<<First ………. <Prev ………. [Archive] ………. [Map] ………. Next> ………. Last>>

“Aspen!” Tal calls from behind the computer terminal as I enter the medbay. “Come check this out!”

I head over. Tal has one of kes own x-ray scans up on the screen. Ke’s standing in the image, arms raised slightly. Ke skips to the next image; another x-ray, with legs slightly wider apart and arms raised higher. Ke switches back and forth rapidly between the two images.

“Skeleton dance,” ke explains.

“R-right. Is… is that what you wanted to show me?”

“Nope! I’m radioactive.”

“Bioluminescent,” Lina calls from somewhere amongst all the scanning equipment. “Ke’s bioluminescent.”

“Oh. Is this another zeelite fashion mod, like…” I gesture at kes garish face tattoos.

“No, but it is cool. Look.” Ke brings up another image, and I can’t immediately understand what I’m looking at. The image is mostly dark, with ten very faint white shapes of slightly different sizes; mostly oval, but with flattened, fairly uneven tops. The only thing particularly clear in the image is a bright blue horizontal stripe, slightly curved, on each oval.

I squint at the image. It’s the placement that gives it away; they’re laid out like they’re at the ends of the fingers of two spread hands. Fingernails. Tal’s fingernails, each with a strip of blue in them.

“What does this mean?” I mumble.

“Well, it’s hard to be certain,” Lina says, walking into the room proper with a couple of little sample jars full of powder, “but the specific frequency of the glow and the light we had to use to stimulate it suggests it’s probably bf-27. Can’t be sure, of course; it’s fairly degraded, we had to turn the sensitivity way up to get a reading. And isolating it from the keratin for analysis is just about impossible without destroying it. We need a professional scientist on this team.”

“My biology knowledge is mostly confined to Arborean ecology,” I confess. “What’s bf-27.”

“It’s a flourescent tagging protein commonly used in genetic engineering.”

“Somebody’s secretly genetically engineered Tal?!”

“No, no! I mean, I’d like to run your DNA again, Tal, if you don’t mind, just to check for differences from what’s on file, but what we’re seeing here doesn’t suggest that at all.”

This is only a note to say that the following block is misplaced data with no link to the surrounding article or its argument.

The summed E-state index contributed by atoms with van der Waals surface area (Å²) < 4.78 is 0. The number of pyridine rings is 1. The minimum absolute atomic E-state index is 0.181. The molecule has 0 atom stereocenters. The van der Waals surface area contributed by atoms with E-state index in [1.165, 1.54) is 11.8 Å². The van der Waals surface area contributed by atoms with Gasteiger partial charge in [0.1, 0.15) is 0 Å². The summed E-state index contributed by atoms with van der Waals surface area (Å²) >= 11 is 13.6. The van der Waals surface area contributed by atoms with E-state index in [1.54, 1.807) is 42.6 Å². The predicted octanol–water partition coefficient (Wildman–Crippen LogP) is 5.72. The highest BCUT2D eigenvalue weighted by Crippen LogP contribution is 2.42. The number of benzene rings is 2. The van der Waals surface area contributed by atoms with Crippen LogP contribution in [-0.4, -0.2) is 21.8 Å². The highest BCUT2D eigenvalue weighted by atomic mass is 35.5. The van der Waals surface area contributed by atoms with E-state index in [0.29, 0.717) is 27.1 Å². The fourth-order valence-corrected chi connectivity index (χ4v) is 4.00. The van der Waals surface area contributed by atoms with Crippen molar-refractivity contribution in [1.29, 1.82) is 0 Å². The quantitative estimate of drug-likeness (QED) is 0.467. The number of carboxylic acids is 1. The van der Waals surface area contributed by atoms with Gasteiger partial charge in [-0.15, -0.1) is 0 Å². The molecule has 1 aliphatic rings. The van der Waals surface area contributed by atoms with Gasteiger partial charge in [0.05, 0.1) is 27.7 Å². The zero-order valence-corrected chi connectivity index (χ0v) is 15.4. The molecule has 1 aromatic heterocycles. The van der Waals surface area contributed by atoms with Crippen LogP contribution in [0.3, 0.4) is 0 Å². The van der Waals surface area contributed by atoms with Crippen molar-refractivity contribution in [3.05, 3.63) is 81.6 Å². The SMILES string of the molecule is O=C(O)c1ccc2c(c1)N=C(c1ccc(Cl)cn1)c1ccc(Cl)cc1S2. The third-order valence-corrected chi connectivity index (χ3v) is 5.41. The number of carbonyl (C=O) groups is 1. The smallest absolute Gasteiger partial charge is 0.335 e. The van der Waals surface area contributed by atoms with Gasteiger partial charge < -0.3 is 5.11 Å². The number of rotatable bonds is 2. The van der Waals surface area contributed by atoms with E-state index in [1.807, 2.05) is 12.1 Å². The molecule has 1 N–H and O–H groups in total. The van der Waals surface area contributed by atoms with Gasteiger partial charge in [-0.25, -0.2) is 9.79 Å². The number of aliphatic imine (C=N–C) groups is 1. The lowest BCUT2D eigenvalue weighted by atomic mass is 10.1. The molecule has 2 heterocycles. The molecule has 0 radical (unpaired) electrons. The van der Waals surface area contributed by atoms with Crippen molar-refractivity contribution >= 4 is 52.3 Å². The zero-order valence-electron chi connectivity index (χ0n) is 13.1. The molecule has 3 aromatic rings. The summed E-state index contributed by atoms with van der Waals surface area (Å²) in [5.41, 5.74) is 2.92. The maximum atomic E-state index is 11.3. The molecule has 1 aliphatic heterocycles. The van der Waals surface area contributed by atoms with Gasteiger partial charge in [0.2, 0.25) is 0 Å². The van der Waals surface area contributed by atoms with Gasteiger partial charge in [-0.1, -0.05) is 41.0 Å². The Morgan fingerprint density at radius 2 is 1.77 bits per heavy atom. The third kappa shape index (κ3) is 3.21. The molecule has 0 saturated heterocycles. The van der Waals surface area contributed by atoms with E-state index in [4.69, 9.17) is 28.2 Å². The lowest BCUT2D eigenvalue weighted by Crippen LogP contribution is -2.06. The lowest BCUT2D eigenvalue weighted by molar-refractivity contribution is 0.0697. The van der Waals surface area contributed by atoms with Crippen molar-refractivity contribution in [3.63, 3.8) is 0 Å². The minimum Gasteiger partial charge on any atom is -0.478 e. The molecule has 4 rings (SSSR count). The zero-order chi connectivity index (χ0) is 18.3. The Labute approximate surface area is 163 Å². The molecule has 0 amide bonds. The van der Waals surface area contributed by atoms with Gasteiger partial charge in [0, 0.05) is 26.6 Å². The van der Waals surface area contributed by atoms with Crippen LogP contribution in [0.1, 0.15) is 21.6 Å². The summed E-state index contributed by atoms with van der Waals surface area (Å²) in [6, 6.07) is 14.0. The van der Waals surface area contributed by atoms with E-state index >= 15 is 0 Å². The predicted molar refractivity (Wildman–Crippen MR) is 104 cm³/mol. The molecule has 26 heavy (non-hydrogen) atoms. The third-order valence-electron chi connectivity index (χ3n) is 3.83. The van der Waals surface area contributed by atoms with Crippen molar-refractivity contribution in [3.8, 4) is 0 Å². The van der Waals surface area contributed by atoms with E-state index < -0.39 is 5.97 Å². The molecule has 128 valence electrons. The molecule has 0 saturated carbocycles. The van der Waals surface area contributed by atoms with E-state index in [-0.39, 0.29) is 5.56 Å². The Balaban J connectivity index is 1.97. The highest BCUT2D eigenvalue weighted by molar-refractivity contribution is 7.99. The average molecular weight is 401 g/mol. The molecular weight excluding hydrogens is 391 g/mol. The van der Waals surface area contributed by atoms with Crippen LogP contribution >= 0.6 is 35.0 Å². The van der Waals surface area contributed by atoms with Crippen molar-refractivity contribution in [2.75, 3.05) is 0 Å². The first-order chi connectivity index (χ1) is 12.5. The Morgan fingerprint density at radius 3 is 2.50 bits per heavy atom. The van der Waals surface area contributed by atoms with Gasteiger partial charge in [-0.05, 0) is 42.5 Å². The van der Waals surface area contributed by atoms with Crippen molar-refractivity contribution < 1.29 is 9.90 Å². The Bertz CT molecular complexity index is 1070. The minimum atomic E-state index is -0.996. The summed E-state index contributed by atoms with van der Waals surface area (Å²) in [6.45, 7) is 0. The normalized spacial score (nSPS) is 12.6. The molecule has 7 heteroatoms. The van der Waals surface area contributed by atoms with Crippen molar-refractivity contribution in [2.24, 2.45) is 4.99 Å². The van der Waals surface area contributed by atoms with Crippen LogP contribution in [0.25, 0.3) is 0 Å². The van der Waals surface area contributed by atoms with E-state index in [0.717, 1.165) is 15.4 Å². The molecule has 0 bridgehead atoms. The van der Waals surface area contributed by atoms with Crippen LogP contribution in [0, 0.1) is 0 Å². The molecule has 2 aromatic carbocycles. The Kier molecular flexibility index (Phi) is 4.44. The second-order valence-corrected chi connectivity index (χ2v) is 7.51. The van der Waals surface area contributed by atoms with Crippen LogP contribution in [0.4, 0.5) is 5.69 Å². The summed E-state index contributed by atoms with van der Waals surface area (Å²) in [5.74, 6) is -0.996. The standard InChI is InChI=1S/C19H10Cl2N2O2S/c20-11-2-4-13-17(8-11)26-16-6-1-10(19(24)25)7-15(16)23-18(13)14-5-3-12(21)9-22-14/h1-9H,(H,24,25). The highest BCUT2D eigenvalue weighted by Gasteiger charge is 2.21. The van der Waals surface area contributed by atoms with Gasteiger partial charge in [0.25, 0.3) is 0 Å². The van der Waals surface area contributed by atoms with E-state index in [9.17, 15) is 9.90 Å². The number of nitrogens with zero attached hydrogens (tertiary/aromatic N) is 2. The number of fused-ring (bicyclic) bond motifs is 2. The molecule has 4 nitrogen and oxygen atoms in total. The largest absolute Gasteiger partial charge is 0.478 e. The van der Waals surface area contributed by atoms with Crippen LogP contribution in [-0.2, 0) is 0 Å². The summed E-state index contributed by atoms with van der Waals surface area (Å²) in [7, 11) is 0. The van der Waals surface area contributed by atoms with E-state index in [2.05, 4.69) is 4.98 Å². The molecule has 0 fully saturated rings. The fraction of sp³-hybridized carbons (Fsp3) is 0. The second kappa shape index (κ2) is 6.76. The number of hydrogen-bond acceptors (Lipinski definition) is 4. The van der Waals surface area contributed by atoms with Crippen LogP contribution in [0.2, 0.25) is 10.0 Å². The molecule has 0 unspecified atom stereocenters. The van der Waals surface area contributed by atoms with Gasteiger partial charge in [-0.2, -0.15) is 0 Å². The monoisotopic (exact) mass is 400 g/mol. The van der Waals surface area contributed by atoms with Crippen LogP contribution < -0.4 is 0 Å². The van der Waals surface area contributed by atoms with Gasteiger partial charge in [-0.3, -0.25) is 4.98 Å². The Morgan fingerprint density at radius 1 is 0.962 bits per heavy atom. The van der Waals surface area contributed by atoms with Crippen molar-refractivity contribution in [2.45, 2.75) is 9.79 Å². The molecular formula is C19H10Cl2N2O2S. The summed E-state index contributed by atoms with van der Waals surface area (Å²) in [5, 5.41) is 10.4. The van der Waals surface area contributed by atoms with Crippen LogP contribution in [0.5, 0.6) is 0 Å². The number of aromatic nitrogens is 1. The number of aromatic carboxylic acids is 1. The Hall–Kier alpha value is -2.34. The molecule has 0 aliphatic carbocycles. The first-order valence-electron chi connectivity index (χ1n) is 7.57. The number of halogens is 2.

I relax. Genetic engineering is hardly uncommon – nobody’s running around with an entirely un-engineered geneset these days, except possibly some Martians – but non-consensual genetic engineering is equivalent to brain-damaging Lyson projects in terms of unethical behaviour. That leads to bad places. We have an entire humanity-wide resolution for it.

“Then what’s going on?” I ask.

“I hope to find out very soon. Tal, I just sent through the KERA-1 images.”

Tal nods and taps at the terminal. The screen divides into four images, labelled DBR-1, DBR-2, SS-1 and SS-2. DBR-2 shows a glowing blue powder, DBR-1 a powder with a far fainter glow, and both SS images look black, until I notice the very faint white glow of masses that, judging by the other two images, are also powder. Lina comes around behind us and frowns at the image.

“Hmm,” is all she says.

“What is it?” I ask. “What are we looking at?”

“Tal, can you bring up yours again?”

Ke does. Lina frowns harder.

“Alright, the KERA-1 images.”

Ke goes back.

“Hmm,” Lina says again.

“Lina. What are we looking at?”

“Well. The thing about body tissues is that they can usually be divided into one of two categories – you get long-term tissues, which are formed and last for years with very little modification. Bones and nerves are tissues like these. And then you get tissues with a much faster turnover, like blood and skin. You follow?”